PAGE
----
Organic Wuyi Oolong just after the young crop's second hand-picked harvest.
If this were a live conversation, we'd be yapping away in a flurry of excitable acclamations about our recent discovery of an early spring harvest of tea leaves from very young crop of organically grown Wuyi Oolong tea trees. Because it was a minimal crop of young spring leaves, the farmer decided to make them into Black Tea. This is also an anomaly of a spring harvest from a traditional Oolong Tea strain. Making Black Tea is more time consuming and labor intensive. So, when it is a privately run farm like this one that is completely managed and run by a husband and wife couple, the harvests need to be small. And this is why are so wound up.
This guy is a ruthlessly dedicated pioneer in the industry. His ideology and practice is everything we strive to represent.
This farm is doing things nobody else in the industry dares to do. They are growing several types of tea strains in a completely natural way on their local family land. Their farming methods are literally unprecedented. They are the only tea farmers in Taiwan that we've ever heard of who do not use any type of fertilizer, pest prevention, or even irrigation — despite the fact that it is at low elevation where there is direct access to water supply. These tea trees literally grow wild in the midst of other naturally occurring plants that provide nutrition and moisture preservation to the soil. The only other care for the young saplings is a mulch cover of naturally foliated tree leaves collected by hand and spread around the tiny tea trees as they take root and strive to survive.
As we can see in the photo below, not all of the toddler tea plants are flourishing. This is tough going for a new tree, but this is what makes this farm the most interesting thing we know of in the industry. They are growing tea completely naturally. They not only have organic certification by a leading national university agricultural department. They are well beyond any established certification or accredited farming methods. We truly hope that, since we found one, there must be other farms like this that exist. But for now, we will keep close watch on this couple for what unique batch they have to offer next.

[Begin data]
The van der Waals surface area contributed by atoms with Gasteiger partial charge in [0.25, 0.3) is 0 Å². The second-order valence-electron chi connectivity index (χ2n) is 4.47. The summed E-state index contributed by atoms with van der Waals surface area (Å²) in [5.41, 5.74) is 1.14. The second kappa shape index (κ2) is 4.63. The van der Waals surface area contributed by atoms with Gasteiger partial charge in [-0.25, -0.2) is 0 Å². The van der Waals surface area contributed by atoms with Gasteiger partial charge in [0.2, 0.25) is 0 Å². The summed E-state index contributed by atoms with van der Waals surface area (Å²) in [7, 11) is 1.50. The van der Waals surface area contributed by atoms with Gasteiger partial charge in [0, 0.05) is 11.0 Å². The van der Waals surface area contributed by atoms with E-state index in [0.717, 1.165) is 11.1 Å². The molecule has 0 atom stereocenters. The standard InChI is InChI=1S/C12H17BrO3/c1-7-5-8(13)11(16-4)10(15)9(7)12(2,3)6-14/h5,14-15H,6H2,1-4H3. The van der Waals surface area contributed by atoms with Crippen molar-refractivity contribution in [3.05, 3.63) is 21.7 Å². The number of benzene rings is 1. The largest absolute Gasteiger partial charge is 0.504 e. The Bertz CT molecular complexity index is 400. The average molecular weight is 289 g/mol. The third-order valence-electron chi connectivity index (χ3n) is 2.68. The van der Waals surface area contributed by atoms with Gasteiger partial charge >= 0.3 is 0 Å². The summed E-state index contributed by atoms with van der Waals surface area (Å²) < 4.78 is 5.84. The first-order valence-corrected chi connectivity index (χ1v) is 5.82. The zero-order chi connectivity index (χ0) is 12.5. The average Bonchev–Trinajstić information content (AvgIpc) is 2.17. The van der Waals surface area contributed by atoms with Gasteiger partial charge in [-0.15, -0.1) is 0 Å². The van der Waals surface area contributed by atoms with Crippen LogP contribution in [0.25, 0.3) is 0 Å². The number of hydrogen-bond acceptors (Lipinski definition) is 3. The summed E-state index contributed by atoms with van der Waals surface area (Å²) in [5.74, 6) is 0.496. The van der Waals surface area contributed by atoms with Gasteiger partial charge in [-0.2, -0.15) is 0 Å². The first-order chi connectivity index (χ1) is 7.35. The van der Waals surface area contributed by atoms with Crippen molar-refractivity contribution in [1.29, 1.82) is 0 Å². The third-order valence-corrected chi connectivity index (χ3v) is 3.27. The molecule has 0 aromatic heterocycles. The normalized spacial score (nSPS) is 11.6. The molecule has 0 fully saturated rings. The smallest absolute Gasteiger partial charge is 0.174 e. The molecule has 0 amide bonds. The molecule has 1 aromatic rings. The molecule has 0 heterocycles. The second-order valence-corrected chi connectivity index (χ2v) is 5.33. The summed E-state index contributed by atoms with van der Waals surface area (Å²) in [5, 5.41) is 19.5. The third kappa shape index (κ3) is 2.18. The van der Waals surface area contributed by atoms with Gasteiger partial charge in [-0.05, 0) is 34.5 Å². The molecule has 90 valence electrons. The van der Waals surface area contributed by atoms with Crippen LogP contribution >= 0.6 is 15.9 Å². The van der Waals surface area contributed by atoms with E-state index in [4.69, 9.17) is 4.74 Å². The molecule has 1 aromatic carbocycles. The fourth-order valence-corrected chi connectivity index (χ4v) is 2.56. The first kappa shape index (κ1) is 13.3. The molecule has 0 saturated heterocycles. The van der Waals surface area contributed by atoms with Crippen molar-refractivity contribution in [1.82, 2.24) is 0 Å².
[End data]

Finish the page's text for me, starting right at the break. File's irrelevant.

And speaking of next, we just stopped by today to taste the freshly made batch of green tea made from these organically cultivated Jin Xuan leaves that were harvested from the plot on the far left of the photo above. These leaves were picked and spread on the bamboo trays below to delicately wilt them and begin their moisture depletion before exposing them to high heat to prevent oxidation and shock them into their drying phase. No solar withering, no shuffling, just indoor withering and drying of the leaves to make Organic Green Tea from Jin Xuan Oolong spring tea leaves.
Having only met Mr. Xie in the last couple years, we are just becoming friends in an organic way, if we may say so. We've visited his home, farm, and factory about a dozen times, and the intervals between visits are becoming progressively shorter. We are truly grateful for this new mentor. He is the most dedicated, hard-working, and innovative tea maker we know to date. How exciting is that?!
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This month's batch of tea being shared with the Eco-Cha Tea Club was made by Mr. Su — an 80 year-old artisan of traditional Dong Ding Oolong Tea. He planted a plot of the Tie Guan Yin strain in his backyard several years ago, and this is the second time we've sourced this tea type from him. Mr. Su is our favorite representative of traditionally made tea in Taiwan, and it brings us a special kind of joy to be able to share his tea with our tea club members.
This batch has a particularly sweet character, with slightly tangy, fruity notes and a pleasantly clean lingering aftertaste. It has just enough of that cured, almost fermented character that makes it reminiscent of a traditionally made Tie Guan Yin Oolong. But given that it was only roasted once, it maintains a mild flavor profile similar to a Hong Shui Oolong.